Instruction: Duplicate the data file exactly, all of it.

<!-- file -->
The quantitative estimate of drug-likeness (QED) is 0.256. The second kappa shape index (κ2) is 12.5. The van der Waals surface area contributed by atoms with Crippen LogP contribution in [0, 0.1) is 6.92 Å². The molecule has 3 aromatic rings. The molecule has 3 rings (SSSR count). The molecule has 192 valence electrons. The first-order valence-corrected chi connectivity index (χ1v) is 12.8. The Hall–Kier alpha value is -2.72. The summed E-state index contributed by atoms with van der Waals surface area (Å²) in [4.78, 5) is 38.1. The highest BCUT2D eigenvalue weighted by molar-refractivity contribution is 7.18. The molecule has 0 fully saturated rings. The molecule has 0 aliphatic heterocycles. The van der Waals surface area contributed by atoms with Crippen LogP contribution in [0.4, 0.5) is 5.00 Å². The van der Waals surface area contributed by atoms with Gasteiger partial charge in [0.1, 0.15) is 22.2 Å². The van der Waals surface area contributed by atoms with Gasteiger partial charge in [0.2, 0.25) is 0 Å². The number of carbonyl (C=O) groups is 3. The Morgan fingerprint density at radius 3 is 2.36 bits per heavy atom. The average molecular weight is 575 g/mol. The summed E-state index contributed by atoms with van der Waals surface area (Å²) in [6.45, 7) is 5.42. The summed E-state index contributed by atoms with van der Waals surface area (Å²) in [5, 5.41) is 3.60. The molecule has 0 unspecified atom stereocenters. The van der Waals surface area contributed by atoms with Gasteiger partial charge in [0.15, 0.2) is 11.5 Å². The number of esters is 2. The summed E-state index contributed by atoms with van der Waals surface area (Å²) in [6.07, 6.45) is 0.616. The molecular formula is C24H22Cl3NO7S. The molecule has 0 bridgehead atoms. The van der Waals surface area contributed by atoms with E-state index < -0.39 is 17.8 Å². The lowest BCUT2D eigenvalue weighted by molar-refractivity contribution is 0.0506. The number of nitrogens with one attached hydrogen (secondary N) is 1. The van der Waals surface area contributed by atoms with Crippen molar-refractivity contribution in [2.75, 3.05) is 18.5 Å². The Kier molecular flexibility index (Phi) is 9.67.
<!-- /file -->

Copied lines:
The quantitative estimate of drug-likeness (QED) is 0.256. The second kappa shape index (κ2) is 12.5. The van der Waals surface area contributed by atoms with Crippen LogP contribution in [0, 0.1) is 6.92 Å². The molecule has 3 aromatic rings. The molecule has 3 rings (SSSR count). The molecule has 192 valence electrons. The first-order valence-corrected chi connectivity index (χ1v) is 12.8. The Hall–Kier alpha value is -2.72. The summed E-state index contributed by atoms with van der Waals surface area (Å²) in [4.78, 5) is 38.1. The highest BCUT2D eigenvalue weighted by molar-refractivity contribution is 7.18. The molecule has 0 fully saturated rings. The molecule has 0 aliphatic heterocycles. The van der Waals surface area contributed by atoms with Crippen LogP contribution in [0.4, 0.5) is 5.00 Å². The van der Waals surface area contributed by atoms with Gasteiger partial charge in [0.1, 0.15) is 22.2 Å². The van der Waals surface area contributed by atoms with Gasteiger partial charge in [0.2, 0.25) is 0 Å². The number of carbonyl (C=O) groups is 3. The Morgan fingerprint density at radius 3 is 2.36 bits per heavy atom. The average molecular weight is 575 g/mol. The summed E-state index contributed by atoms with van der Waals surface area (Å²) in [6.45, 7) is 5.42. The summed E-state index contributed by atoms with van der Waals surface area (Å²) in [5, 5.41) is 3.60. The molecule has 0 unspecified atom stereocenters. The van der Waals surface area contributed by atoms with Gasteiger partial charge in [0.15, 0.2) is 11.5 Å². The number of esters is 2. The summed E-state index contributed by atoms with van der Waals surface area (Å²) in [6.07, 6.45) is 0.616. The molecular formula is C24H22Cl3NO7S. The molecule has 0 bridgehead atoms. The van der Waals surface area contributed by atoms with E-state index < -0.39 is 17.8 Å². The lowest BCUT2D eigenvalue weighted by molar-refractivity contribution is 0.0506. The number of nitrogens with one attached hydrogen (secondary N) is 1. The van der Waals surface area contributed by atoms with Crippen molar-refractivity contribution in [2.75, 3.05) is 18.5 Å². The Kier molecular flexibility index (Phi) is 9.67.